Greg Triggs, Boy Receptionist
“Promise me you’ll be as well behaved as you’ve ever been.”
When am I badly behaved? “Okay. Why?”
“Your grandma has a doctor’s appointment, and no one can take her. Someone has to stay home to answer the business phone.”
“What about Dad? It’s his business. Shouldn’t he answer the phone?”
“Let’s not dwell on ‘shoulds’ today, okay? You’ve got to stay home and be very careful. I can’t worry about you and get everything else done. If anything happens, run for help – but nothing bad is going to happen.”
“Don’t let anyone who calls know you’re 7 years old, okay? Sound grown-up.”
I force my voice a little lower but end up sounding like a drag queen. “Okay.”
“What do we say when we answer the business line?”
“Triggs’ Home Improvement. Vinyl is final. May I help you?”
“Yes! And then ask for a phone number and name. If it’s a hard one, ask them to spell it. Write it all down here,” she shows me the message pad that has every tavern in town written on the inside cover.
“Okay,” she says, kissing me on the forehead. “I wouldn’t do it if I weren’t desperate. They’re waiting in the car.” She kisses me on the forehead again and starts to leave. Pausing at the door, she turns around as if she has something to say. Her lips purse for a second. She stares at me with sad eyes before smiling. “Bye. I love you.”
I stare at the phone, anticipating it will ring at any second. It doesn’t. There is, however, a shift in the room. The kitchen has become my office, and I’m a receptionist, like my sister.
I guess that means I’m a lady. I’m wearing a skirt and blazer with a ruffled blouse. My hair is frosted like the ladies on TV. I am beautiful.
I have long fingernails. Red seems kind of cheap, so not that. Maybe a soft pink. That sounds perfect.
The phone rings. Oh, my! I reach to pick it up, but my inner office professional senses that seems needy. I wait until the third ring. Picking up the beige receiver, I flash on a lesson from my acting class.
“You’ve only got one chance to make a first impression!”
I clear my throat and clearly say, “Triggs’ Home Improvement. How may I help you?” Shoot! I forgot the vinyl part. Okay, I’ll remember next time.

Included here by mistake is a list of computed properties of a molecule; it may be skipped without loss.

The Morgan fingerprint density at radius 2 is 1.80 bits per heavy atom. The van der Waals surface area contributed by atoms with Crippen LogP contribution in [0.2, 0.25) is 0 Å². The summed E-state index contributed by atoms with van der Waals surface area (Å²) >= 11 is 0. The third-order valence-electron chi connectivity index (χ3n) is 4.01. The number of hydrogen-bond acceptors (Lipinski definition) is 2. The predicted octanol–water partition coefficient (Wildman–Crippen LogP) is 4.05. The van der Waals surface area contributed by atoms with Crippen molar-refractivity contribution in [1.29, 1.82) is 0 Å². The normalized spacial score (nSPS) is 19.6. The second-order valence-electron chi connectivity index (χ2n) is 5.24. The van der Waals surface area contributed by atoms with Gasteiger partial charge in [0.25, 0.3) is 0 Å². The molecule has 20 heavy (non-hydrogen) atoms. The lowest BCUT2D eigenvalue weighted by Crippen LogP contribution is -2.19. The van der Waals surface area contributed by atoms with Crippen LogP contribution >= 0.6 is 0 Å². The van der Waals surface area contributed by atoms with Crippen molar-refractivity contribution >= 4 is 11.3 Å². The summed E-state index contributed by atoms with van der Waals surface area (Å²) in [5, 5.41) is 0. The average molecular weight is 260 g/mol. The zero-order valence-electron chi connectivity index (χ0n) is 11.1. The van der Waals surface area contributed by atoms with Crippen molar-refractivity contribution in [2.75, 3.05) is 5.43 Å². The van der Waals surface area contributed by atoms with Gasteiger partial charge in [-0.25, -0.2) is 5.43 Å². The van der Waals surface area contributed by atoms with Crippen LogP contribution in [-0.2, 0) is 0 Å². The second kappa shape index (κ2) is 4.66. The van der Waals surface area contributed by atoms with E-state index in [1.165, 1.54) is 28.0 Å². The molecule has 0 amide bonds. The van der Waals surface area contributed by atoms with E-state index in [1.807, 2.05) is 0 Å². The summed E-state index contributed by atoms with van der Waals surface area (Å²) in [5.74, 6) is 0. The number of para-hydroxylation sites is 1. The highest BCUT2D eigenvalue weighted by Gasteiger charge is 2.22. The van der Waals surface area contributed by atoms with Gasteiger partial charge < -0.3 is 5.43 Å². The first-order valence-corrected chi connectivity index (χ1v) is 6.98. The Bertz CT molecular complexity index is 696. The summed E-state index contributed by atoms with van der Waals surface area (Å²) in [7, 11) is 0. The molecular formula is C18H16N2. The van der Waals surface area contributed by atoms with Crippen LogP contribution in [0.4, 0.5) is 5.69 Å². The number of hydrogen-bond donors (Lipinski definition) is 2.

“What did you say?” says the woman on the other end.
I repeat it, remembering the vinyl part the second time.
“Oh. I’m sorry. Wrong number.” Hang up. Dial tone. Over. Easy enough.
Two other calls come in and go perfectly. My inner receptionist is starting to realize this job is just a stepping-stone to bigger and better things. I’m sure to meet an eligible young bachelor. He won’t want me to work, but I’ll insist. After all, he knew I was a career girl when we met.
The phone rings again. This time I pick up a Barnes branded ballpoint pen for the taking of messages. After all, I am the communication hub for the entire operation. I will not allow myself to keep our important customers waiting.
“Hello. Triggs’ Home Improvement…” blah, blah, blah.
“Is Ray Barnes there?” asks a gruff voice.
“No, but I’d be happy to take a message. Someone else from the company,” AKA my mom, “will get back to you as soon as possible.”
“Really? Because this is the fourth message I have left, and I’ve yet to hear back from him. His wife and stepson have called, but I want to talk to the owner,” says the sexist man who doesn’t know he’s better off talking to my mom anyway.
“I’ll do my best to make sure…”
He cuts me off. “Lady, your best isn’t good enough. You may have to put up with this shit, but I don’t. Tell that asshole you work for that no one showed up on the start date as listed, so I’m canceling the sales contract,” says the man who doesn’t know he’s talking to a child.
Hang up. Dial tone. Over.
Left in the silence after that call, I just want to quit.